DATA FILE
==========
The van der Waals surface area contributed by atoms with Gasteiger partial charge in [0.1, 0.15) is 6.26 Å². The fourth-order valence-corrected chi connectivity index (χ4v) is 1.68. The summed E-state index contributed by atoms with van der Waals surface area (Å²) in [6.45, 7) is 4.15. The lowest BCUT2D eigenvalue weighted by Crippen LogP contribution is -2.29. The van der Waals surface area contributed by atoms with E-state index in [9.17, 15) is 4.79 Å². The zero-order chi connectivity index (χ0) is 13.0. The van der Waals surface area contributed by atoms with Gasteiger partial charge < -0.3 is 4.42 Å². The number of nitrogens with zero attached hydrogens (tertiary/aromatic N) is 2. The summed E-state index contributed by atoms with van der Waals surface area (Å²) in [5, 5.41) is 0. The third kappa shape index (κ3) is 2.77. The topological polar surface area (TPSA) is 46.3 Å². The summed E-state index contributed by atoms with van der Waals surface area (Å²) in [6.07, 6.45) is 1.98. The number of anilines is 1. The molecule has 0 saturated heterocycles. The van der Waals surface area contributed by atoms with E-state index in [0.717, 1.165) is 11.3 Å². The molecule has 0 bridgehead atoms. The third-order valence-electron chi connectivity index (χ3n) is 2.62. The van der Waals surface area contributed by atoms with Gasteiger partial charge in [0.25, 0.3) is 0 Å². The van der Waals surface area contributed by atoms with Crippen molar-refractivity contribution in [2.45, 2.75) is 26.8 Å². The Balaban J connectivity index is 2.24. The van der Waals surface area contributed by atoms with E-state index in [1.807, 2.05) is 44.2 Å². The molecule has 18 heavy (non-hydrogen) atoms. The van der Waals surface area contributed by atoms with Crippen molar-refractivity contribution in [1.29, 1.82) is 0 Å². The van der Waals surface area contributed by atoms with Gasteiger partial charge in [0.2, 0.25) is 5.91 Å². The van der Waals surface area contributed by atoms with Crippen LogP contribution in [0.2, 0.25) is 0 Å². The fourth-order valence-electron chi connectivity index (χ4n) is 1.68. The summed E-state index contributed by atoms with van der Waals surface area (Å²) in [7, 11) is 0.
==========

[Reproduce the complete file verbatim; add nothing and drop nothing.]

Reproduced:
The van der Waals surface area contributed by atoms with Gasteiger partial charge in [0.1, 0.15) is 6.26 Å². The fourth-order valence-corrected chi connectivity index (χ4v) is 1.68. The summed E-state index contributed by atoms with van der Waals surface area (Å²) in [6.45, 7) is 4.15. The lowest BCUT2D eigenvalue weighted by Crippen LogP contribution is -2.29. The van der Waals surface area contributed by atoms with E-state index in [9.17, 15) is 4.79 Å². The zero-order chi connectivity index (χ0) is 13.0. The van der Waals surface area contributed by atoms with Gasteiger partial charge < -0.3 is 4.42 Å². The number of nitrogens with zero attached hydrogens (tertiary/aromatic N) is 2. The summed E-state index contributed by atoms with van der Waals surface area (Å²) in [5, 5.41) is 0. The third kappa shape index (κ3) is 2.77. The topological polar surface area (TPSA) is 46.3 Å². The summed E-state index contributed by atoms with van der Waals surface area (Å²) in [6.07, 6.45) is 1.98. The number of anilines is 1. The molecule has 0 saturated heterocycles. The van der Waals surface area contributed by atoms with E-state index in [0.717, 1.165) is 11.3 Å². The molecule has 0 bridgehead atoms. The third-order valence-electron chi connectivity index (χ3n) is 2.62. The van der Waals surface area contributed by atoms with Gasteiger partial charge in [0.25, 0.3) is 0 Å². The van der Waals surface area contributed by atoms with Crippen molar-refractivity contribution in [2.45, 2.75) is 26.8 Å². The Balaban J connectivity index is 2.24. The van der Waals surface area contributed by atoms with E-state index in [1.807, 2.05) is 44.2 Å². The molecule has 18 heavy (non-hydrogen) atoms. The van der Waals surface area contributed by atoms with Crippen molar-refractivity contribution in [1.29, 1.82) is 0 Å². The van der Waals surface area contributed by atoms with Gasteiger partial charge in [0.2, 0.25) is 5.91 Å². The van der Waals surface area contributed by atoms with Crippen LogP contribution in [0.2, 0.25) is 0 Å². The fourth-order valence-electron chi connectivity index (χ4n) is 1.68. The summed E-state index contributed by atoms with van der Waals surface area (Å²) in [7, 11) is 0.